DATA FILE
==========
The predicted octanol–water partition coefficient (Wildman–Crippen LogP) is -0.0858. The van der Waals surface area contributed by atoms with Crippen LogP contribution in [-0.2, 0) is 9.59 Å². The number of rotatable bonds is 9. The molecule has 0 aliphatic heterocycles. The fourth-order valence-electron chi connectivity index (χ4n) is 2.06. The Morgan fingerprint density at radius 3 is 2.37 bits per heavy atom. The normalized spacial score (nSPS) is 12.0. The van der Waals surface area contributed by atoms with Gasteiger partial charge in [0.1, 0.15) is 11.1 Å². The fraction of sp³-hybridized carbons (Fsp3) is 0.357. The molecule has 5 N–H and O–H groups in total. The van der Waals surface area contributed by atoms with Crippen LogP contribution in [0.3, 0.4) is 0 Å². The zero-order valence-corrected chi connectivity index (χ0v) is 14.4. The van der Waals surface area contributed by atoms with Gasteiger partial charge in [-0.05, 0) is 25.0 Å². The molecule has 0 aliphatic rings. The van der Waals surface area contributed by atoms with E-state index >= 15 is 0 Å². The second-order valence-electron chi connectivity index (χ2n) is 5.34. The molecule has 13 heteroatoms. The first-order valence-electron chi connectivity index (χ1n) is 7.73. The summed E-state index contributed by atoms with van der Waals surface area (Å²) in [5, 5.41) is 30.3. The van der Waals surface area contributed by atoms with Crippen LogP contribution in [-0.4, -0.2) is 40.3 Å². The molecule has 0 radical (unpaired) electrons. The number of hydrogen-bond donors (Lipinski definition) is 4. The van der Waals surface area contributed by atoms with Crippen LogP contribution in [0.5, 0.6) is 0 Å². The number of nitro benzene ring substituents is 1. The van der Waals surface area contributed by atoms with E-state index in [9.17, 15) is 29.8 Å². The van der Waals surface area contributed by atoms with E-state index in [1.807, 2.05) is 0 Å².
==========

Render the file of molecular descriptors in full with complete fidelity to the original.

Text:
The predicted octanol–water partition coefficient (Wildman–Crippen LogP) is -0.0858. The van der Waals surface area contributed by atoms with Crippen LogP contribution in [-0.2, 0) is 9.59 Å². The number of rotatable bonds is 9. The molecule has 0 aliphatic heterocycles. The fourth-order valence-electron chi connectivity index (χ4n) is 2.06. The Morgan fingerprint density at radius 3 is 2.37 bits per heavy atom. The normalized spacial score (nSPS) is 12.0. The van der Waals surface area contributed by atoms with Gasteiger partial charge in [0.1, 0.15) is 11.1 Å². The fraction of sp³-hybridized carbons (Fsp3) is 0.357. The molecule has 5 N–H and O–H groups in total. The van der Waals surface area contributed by atoms with Crippen LogP contribution in [0.3, 0.4) is 0 Å². The zero-order valence-corrected chi connectivity index (χ0v) is 14.4. The van der Waals surface area contributed by atoms with Gasteiger partial charge in [-0.05, 0) is 25.0 Å². The molecule has 0 aliphatic rings. The van der Waals surface area contributed by atoms with E-state index >= 15 is 0 Å². The second-order valence-electron chi connectivity index (χ2n) is 5.34. The molecule has 13 heteroatoms. The first-order valence-electron chi connectivity index (χ1n) is 7.73. The summed E-state index contributed by atoms with van der Waals surface area (Å²) in [5, 5.41) is 30.3. The van der Waals surface area contributed by atoms with Crippen LogP contribution in [-0.4, -0.2) is 40.3 Å². The molecule has 0 radical (unpaired) electrons. The number of hydrogen-bond donors (Lipinski definition) is 4. The van der Waals surface area contributed by atoms with Crippen LogP contribution in [0.5, 0.6) is 0 Å². The number of nitro benzene ring substituents is 1. The van der Waals surface area contributed by atoms with E-state index in [9.17, 15) is 29.8 Å². The van der Waals surface area contributed by atoms with E-state index in [1.807, 2.05) is 0 Å².